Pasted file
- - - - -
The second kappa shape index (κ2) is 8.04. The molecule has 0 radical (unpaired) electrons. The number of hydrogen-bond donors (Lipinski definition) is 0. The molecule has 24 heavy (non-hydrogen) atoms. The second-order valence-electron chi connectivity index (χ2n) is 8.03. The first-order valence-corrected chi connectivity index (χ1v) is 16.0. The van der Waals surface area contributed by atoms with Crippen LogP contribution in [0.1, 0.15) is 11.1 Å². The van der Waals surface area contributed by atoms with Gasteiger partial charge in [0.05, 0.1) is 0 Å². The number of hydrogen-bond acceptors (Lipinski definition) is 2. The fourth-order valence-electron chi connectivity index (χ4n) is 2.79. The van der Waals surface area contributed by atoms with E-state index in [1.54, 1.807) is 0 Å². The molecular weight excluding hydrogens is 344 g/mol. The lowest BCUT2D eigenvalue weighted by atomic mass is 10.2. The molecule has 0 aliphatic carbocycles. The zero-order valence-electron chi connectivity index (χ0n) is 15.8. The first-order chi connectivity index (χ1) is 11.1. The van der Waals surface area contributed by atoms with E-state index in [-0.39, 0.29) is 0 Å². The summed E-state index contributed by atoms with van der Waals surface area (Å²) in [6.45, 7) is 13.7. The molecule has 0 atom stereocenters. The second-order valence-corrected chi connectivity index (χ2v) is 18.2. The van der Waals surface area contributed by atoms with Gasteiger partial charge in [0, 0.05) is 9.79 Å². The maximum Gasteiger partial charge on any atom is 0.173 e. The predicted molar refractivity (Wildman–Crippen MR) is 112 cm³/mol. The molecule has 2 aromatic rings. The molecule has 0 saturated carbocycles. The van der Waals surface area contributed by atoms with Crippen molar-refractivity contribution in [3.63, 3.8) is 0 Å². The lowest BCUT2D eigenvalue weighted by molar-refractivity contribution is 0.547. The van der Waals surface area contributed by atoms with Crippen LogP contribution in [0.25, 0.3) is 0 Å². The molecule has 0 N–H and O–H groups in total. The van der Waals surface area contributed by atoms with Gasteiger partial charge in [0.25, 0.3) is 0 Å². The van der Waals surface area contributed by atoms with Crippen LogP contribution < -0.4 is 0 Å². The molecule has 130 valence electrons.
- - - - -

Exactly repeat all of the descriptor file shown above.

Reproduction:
The second kappa shape index (κ2) is 8.04. The molecule has 0 radical (unpaired) electrons. The number of hydrogen-bond donors (Lipinski definition) is 0. The molecule has 24 heavy (non-hydrogen) atoms. The second-order valence-electron chi connectivity index (χ2n) is 8.03. The first-order valence-corrected chi connectivity index (χ1v) is 16.0. The van der Waals surface area contributed by atoms with Crippen LogP contribution in [0.1, 0.15) is 11.1 Å². The van der Waals surface area contributed by atoms with Gasteiger partial charge in [0.05, 0.1) is 0 Å². The number of hydrogen-bond acceptors (Lipinski definition) is 2. The fourth-order valence-electron chi connectivity index (χ4n) is 2.79. The van der Waals surface area contributed by atoms with E-state index in [1.54, 1.807) is 0 Å². The molecular weight excluding hydrogens is 344 g/mol. The lowest BCUT2D eigenvalue weighted by atomic mass is 10.2. The molecule has 0 aliphatic carbocycles. The zero-order valence-electron chi connectivity index (χ0n) is 15.8. The first-order chi connectivity index (χ1) is 11.1. The van der Waals surface area contributed by atoms with E-state index in [-0.39, 0.29) is 0 Å². The summed E-state index contributed by atoms with van der Waals surface area (Å²) in [6.45, 7) is 13.7. The molecule has 0 atom stereocenters. The second-order valence-corrected chi connectivity index (χ2v) is 18.2. The van der Waals surface area contributed by atoms with Gasteiger partial charge in [0, 0.05) is 9.79 Å². The maximum Gasteiger partial charge on any atom is 0.173 e. The predicted molar refractivity (Wildman–Crippen MR) is 112 cm³/mol. The molecule has 2 aromatic rings. The molecule has 0 saturated carbocycles. The van der Waals surface area contributed by atoms with Crippen molar-refractivity contribution in [3.63, 3.8) is 0 Å². The lowest BCUT2D eigenvalue weighted by molar-refractivity contribution is 0.547. The van der Waals surface area contributed by atoms with Crippen LogP contribution in [0.25, 0.3) is 0 Å². The molecule has 0 N–H and O–H groups in total. The van der Waals surface area contributed by atoms with Gasteiger partial charge in [0.25, 0.3) is 0 Å². The van der Waals surface area contributed by atoms with Crippen LogP contribution < -0.4 is 0 Å². The molecule has 130 valence electrons.